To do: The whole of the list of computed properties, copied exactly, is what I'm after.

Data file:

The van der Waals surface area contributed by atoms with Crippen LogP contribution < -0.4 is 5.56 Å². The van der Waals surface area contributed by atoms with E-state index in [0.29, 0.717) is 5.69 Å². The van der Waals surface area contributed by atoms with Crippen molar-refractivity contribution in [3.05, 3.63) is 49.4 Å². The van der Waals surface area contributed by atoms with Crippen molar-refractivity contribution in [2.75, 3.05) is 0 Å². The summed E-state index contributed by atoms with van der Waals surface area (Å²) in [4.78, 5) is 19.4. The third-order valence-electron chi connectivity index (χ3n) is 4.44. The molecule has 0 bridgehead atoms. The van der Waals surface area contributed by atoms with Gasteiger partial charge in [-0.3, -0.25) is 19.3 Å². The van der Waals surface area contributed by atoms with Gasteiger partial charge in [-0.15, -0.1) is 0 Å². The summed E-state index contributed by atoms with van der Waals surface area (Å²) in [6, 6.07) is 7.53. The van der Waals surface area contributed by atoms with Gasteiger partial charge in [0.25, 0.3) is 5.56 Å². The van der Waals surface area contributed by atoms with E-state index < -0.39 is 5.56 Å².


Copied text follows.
The van der Waals surface area contributed by atoms with Crippen LogP contribution < -0.4 is 5.56 Å². The van der Waals surface area contributed by atoms with E-state index in [0.29, 0.717) is 5.69 Å². The van der Waals surface area contributed by atoms with Crippen molar-refractivity contribution in [3.05, 3.63) is 49.4 Å². The van der Waals surface area contributed by atoms with Crippen molar-refractivity contribution in [2.75, 3.05) is 0 Å². The summed E-state index contributed by atoms with van der Waals surface area (Å²) in [4.78, 5) is 19.4. The third-order valence-electron chi connectivity index (χ3n) is 4.44. The molecule has 0 bridgehead atoms. The van der Waals surface area contributed by atoms with Gasteiger partial charge in [-0.3, -0.25) is 19.3 Å². The van der Waals surface area contributed by atoms with Gasteiger partial charge in [-0.15, -0.1) is 0 Å². The summed E-state index contributed by atoms with van der Waals surface area (Å²) in [6, 6.07) is 7.53. The van der Waals surface area contributed by atoms with Gasteiger partial charge in [0.25, 0.3) is 5.56 Å². The van der Waals surface area contributed by atoms with E-state index < -0.39 is 5.56 Å².